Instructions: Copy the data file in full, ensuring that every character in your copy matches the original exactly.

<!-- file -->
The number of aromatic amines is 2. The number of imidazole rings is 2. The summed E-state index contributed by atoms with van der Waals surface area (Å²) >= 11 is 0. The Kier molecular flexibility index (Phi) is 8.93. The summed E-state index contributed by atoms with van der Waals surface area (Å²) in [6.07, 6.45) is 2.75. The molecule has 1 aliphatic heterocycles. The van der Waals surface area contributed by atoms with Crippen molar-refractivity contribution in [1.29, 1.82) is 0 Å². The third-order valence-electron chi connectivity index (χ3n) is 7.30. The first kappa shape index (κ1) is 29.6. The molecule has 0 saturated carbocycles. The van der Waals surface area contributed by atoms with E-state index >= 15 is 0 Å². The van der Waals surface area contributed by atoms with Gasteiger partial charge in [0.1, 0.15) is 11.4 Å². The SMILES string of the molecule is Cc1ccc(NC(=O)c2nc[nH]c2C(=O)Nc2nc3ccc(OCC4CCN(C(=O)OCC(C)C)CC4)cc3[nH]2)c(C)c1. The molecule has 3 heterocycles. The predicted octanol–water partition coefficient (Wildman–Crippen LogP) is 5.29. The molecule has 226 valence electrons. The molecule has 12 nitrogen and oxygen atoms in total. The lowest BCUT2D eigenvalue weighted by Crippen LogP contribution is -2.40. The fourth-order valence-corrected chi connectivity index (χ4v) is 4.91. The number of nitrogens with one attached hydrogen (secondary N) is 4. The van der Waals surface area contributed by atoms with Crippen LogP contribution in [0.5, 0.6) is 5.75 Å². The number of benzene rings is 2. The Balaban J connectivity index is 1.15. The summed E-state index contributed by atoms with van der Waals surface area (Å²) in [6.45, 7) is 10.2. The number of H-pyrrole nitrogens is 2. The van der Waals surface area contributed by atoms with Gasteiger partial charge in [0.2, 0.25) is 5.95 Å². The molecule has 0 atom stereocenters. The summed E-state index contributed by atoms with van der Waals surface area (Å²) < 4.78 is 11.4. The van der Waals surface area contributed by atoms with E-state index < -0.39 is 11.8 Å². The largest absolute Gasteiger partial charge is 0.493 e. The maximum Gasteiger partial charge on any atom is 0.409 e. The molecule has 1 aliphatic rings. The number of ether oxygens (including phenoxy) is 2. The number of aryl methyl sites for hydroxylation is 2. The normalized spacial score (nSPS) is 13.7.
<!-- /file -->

The number of aromatic amines is 2. The number of imidazole rings is 2. The summed E-state index contributed by atoms with van der Waals surface area (Å²) >= 11 is 0. The Kier molecular flexibility index (Phi) is 8.93. The summed E-state index contributed by atoms with van der Waals surface area (Å²) in [6.07, 6.45) is 2.75. The molecule has 1 aliphatic heterocycles. The van der Waals surface area contributed by atoms with Crippen molar-refractivity contribution in [1.29, 1.82) is 0 Å². The third-order valence-electron chi connectivity index (χ3n) is 7.30. The first kappa shape index (κ1) is 29.6. The molecule has 0 saturated carbocycles. The van der Waals surface area contributed by atoms with E-state index >= 15 is 0 Å². The van der Waals surface area contributed by atoms with Gasteiger partial charge in [0.1, 0.15) is 11.4 Å². The SMILES string of the molecule is Cc1ccc(NC(=O)c2nc[nH]c2C(=O)Nc2nc3ccc(OCC4CCN(C(=O)OCC(C)C)CC4)cc3[nH]2)c(C)c1. The molecule has 3 heterocycles. The predicted octanol–water partition coefficient (Wildman–Crippen LogP) is 5.29. The molecule has 226 valence electrons. The molecule has 12 nitrogen and oxygen atoms in total. The lowest BCUT2D eigenvalue weighted by Crippen LogP contribution is -2.40. The fourth-order valence-corrected chi connectivity index (χ4v) is 4.91. The number of nitrogens with one attached hydrogen (secondary N) is 4. The van der Waals surface area contributed by atoms with Crippen LogP contribution in [0.5, 0.6) is 5.75 Å². The number of benzene rings is 2. The Balaban J connectivity index is 1.15. The summed E-state index contributed by atoms with van der Waals surface area (Å²) in [6.45, 7) is 10.2. The number of H-pyrrole nitrogens is 2. The van der Waals surface area contributed by atoms with Gasteiger partial charge in [0.2, 0.25) is 5.95 Å². The molecule has 0 atom stereocenters. The summed E-state index contributed by atoms with van der Waals surface area (Å²) < 4.78 is 11.4. The van der Waals surface area contributed by atoms with E-state index < -0.39 is 11.8 Å². The largest absolute Gasteiger partial charge is 0.493 e. The maximum Gasteiger partial charge on any atom is 0.409 e. The molecule has 1 aliphatic rings. The number of ether oxygens (including phenoxy) is 2. The number of aryl methyl sites for hydroxylation is 2. The normalized spacial score (nSPS) is 13.7.